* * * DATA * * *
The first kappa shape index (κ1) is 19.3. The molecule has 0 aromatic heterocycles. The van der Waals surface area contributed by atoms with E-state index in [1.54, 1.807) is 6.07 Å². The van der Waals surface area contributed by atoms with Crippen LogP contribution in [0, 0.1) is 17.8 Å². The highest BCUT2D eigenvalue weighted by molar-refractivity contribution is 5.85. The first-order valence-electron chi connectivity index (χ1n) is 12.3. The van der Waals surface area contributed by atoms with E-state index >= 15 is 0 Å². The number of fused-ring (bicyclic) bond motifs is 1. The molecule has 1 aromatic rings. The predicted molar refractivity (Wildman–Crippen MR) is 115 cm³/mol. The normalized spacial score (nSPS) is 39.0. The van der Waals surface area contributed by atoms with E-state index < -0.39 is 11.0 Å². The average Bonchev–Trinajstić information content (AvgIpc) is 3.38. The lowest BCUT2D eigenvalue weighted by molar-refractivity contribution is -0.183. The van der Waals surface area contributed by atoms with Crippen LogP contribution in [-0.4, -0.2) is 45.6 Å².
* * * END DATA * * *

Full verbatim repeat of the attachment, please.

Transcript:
The first kappa shape index (κ1) is 19.3. The molecule has 0 aromatic heterocycles. The van der Waals surface area contributed by atoms with E-state index in [1.54, 1.807) is 6.07 Å². The van der Waals surface area contributed by atoms with Crippen LogP contribution in [0, 0.1) is 17.8 Å². The highest BCUT2D eigenvalue weighted by molar-refractivity contribution is 5.85. The first-order valence-electron chi connectivity index (χ1n) is 12.3. The van der Waals surface area contributed by atoms with E-state index >= 15 is 0 Å². The number of fused-ring (bicyclic) bond motifs is 1. The molecule has 1 aromatic rings. The predicted molar refractivity (Wildman–Crippen MR) is 115 cm³/mol. The normalized spacial score (nSPS) is 39.0. The van der Waals surface area contributed by atoms with E-state index < -0.39 is 11.0 Å². The average Bonchev–Trinajstić information content (AvgIpc) is 3.38. The lowest BCUT2D eigenvalue weighted by molar-refractivity contribution is -0.183. The van der Waals surface area contributed by atoms with Crippen LogP contribution in [-0.4, -0.2) is 45.6 Å².